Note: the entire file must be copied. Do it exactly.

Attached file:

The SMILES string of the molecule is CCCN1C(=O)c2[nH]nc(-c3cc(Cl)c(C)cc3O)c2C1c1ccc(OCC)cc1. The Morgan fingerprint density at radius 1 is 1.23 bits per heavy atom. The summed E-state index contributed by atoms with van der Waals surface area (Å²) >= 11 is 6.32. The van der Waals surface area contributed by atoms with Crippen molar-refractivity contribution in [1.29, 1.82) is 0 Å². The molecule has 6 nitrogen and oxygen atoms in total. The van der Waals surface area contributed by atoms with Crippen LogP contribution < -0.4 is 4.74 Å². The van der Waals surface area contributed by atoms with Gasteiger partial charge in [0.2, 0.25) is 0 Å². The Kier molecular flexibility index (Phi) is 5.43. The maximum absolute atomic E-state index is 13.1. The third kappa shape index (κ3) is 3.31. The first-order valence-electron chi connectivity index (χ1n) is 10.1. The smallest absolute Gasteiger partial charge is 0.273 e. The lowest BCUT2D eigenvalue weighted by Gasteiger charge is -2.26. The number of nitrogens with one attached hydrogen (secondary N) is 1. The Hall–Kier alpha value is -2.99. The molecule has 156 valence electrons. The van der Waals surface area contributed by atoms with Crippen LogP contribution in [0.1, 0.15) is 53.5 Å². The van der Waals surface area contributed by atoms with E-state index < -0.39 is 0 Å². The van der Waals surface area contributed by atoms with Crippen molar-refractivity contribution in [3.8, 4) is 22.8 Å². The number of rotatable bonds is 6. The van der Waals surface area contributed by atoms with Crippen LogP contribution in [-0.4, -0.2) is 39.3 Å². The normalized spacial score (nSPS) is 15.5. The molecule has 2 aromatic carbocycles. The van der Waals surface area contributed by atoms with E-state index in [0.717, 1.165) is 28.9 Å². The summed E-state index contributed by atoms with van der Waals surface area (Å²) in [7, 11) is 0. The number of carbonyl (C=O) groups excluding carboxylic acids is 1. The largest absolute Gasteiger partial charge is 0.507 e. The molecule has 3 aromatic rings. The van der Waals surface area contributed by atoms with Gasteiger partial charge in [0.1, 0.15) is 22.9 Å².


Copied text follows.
The SMILES string of the molecule is CCCN1C(=O)c2[nH]nc(-c3cc(Cl)c(C)cc3O)c2C1c1ccc(OCC)cc1. The Morgan fingerprint density at radius 1 is 1.23 bits per heavy atom. The summed E-state index contributed by atoms with van der Waals surface area (Å²) >= 11 is 6.32. The van der Waals surface area contributed by atoms with Crippen molar-refractivity contribution in [1.29, 1.82) is 0 Å². The molecule has 6 nitrogen and oxygen atoms in total. The van der Waals surface area contributed by atoms with Crippen LogP contribution < -0.4 is 4.74 Å². The van der Waals surface area contributed by atoms with Gasteiger partial charge in [0.2, 0.25) is 0 Å². The Kier molecular flexibility index (Phi) is 5.43. The maximum absolute atomic E-state index is 13.1. The third kappa shape index (κ3) is 3.31. The first-order valence-electron chi connectivity index (χ1n) is 10.1. The smallest absolute Gasteiger partial charge is 0.273 e. The lowest BCUT2D eigenvalue weighted by Gasteiger charge is -2.26. The number of nitrogens with one attached hydrogen (secondary N) is 1. The Hall–Kier alpha value is -2.99. The molecule has 156 valence electrons. The van der Waals surface area contributed by atoms with Crippen LogP contribution in [0.1, 0.15) is 53.5 Å². The van der Waals surface area contributed by atoms with E-state index < -0.39 is 0 Å². The van der Waals surface area contributed by atoms with Crippen molar-refractivity contribution in [3.8, 4) is 22.8 Å². The number of rotatable bonds is 6. The van der Waals surface area contributed by atoms with Crippen LogP contribution in [-0.4, -0.2) is 39.3 Å². The normalized spacial score (nSPS) is 15.5. The molecule has 2 aromatic carbocycles. The van der Waals surface area contributed by atoms with E-state index in [0.717, 1.165) is 28.9 Å². The summed E-state index contributed by atoms with van der Waals surface area (Å²) in [7, 11) is 0. The number of carbonyl (C=O) groups excluding carboxylic acids is 1. The largest absolute Gasteiger partial charge is 0.507 e. The molecule has 3 aromatic rings. The van der Waals surface area contributed by atoms with Gasteiger partial charge in [0.1, 0.15) is 22.9 Å².